It’s always a big question before traveling abroad, what’s better for you: switching cash or using your credit card at home? In our example, we calculated an average trip to Croatia for a total of € 500 for 7 days and an average daily spending of 500 kroner. We also calculated a toll of 500 kunas. So our total cost is 500 euros and 4,000 kunas. Let’s look at our options!
variant: we pay everything in cash
In the above case, the required EUR 500 is today (23.07.2017 afternoon) at the cheapest exchange rate, calculated at the rate of EUR 326. Rs 4,000 and Rs 178,800 at Rs 44.70. It is important to know that exchange rates may change several times during the day.
Based on the above, we need to switch to a total of $ 341,800. In case of cash changeover, we also have to pay a transaction fee of HUF 1,025 (3 thousandth of the amount exchanged), so our total cost is HUF 342,835.
Remember, if you do not have cash at home, you can even pay a cash withdrawal fee when you run out of monthly credit – the law guarantees two free cash withdrawals per month up to a maximum of $ 500 per month.
It is only possible to exchange the euro at home and then in Croatia to convert to Kunka as needed. In this case, however, we fail twice in conversion (from HUF to EUR, and from HRK to EUR), and we also have to look for currency exchange in Croatia. We may not be doing well with it. It is also unlikely that we will get a better exchange rate if we convert our forint into Croatian koruna.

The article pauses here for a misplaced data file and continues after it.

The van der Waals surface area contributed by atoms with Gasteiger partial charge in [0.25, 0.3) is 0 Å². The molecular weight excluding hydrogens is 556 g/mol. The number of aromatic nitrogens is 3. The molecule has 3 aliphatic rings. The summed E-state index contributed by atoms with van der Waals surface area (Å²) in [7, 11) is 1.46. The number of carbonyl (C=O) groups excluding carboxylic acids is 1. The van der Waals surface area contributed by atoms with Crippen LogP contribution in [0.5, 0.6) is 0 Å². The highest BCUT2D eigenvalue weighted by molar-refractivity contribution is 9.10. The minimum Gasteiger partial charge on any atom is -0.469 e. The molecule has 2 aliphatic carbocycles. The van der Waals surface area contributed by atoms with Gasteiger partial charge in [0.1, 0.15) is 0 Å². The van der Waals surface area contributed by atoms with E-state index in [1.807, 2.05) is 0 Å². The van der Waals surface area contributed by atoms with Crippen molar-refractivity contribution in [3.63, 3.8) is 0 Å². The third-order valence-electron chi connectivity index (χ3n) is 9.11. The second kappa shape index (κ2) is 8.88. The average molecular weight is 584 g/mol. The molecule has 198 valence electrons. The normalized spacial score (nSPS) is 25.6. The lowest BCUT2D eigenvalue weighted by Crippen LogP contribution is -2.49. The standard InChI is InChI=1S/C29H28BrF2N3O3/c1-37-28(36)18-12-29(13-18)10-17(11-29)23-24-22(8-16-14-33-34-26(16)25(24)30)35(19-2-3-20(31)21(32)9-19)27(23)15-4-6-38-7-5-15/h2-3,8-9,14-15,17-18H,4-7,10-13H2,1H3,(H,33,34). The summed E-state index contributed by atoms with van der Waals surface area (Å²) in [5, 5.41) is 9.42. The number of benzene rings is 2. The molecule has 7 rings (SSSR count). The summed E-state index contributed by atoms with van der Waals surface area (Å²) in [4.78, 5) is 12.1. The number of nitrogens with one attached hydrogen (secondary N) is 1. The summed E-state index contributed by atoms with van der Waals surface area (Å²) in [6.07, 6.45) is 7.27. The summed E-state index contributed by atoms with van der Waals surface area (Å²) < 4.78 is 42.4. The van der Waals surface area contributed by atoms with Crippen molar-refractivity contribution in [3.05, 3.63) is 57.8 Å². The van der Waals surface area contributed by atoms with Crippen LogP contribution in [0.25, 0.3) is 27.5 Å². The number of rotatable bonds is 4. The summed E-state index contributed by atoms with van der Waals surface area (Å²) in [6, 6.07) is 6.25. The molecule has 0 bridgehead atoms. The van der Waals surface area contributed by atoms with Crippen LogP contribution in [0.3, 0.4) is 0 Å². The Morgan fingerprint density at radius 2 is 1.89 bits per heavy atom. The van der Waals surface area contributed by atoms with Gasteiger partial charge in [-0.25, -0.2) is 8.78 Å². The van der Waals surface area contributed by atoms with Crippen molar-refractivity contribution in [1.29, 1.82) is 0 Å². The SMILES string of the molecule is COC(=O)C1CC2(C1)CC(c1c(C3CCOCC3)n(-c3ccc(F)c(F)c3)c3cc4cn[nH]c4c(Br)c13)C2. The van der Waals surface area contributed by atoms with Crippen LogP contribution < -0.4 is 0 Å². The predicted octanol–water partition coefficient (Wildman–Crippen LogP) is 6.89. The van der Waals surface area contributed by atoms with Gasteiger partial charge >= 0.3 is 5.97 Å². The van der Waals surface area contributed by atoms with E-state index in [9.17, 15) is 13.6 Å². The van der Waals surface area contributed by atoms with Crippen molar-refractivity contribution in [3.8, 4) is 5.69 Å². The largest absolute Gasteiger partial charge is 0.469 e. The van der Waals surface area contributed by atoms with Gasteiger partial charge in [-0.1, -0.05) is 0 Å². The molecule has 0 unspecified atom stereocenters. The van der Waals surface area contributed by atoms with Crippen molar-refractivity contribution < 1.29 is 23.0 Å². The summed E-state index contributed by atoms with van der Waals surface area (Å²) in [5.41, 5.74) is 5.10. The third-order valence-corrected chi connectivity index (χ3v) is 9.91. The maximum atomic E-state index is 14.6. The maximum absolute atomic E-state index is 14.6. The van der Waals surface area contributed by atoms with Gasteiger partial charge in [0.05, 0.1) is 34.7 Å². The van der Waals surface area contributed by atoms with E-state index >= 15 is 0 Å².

The dangers of cash
Everyone knows how dangerous it is to take a lot of cash to the beach, to your accommodation or not to keep it in your car. A possible exchange rate gain of a few thousand forints may not be worth the risk of having a lot of cash.
Another question is what will happen to the remaining foreign money. Either we redeem it and write off the loss, or spend it abroad for unnecessary things. We may also bring it home and store it for your next trip – but in many cases, thousands of forints remain in your account …
Whatever we can, we pay by credit card and the rest by cash
We assume that we can pay by credit card. Smaller accommodation is not possible, but you can expect a guest house or a travel agency in Croatia, for example. Highway toll gates generally have card-only gates, and they often run quicker than cash, so we took the option of paying by card at the highway. The card is not accepted everywhere, especially at the beach and in the parking lots, so half of the daily spending (250 * 7, totaling 1 750 Kunas) is paid in cash and the remaining 2 250 Kunas is paid with a Hungarian credit card.
Before we get into the numbers, let’s see what happens when we pay by card with our forint account abroad. If you have a Mastercard card and pay in a country using the Euro, you will usually buy a Euro from your own bank using the currency exchange rate of your bank and your account package. If you have a Euro account, your bank may allow you to pay for it directly, so you do not have to pay the foreign exchange costs. With a Visa card, you can buy a Euro at your own euro selling rate, which is generally more favorable than that of commercial banks.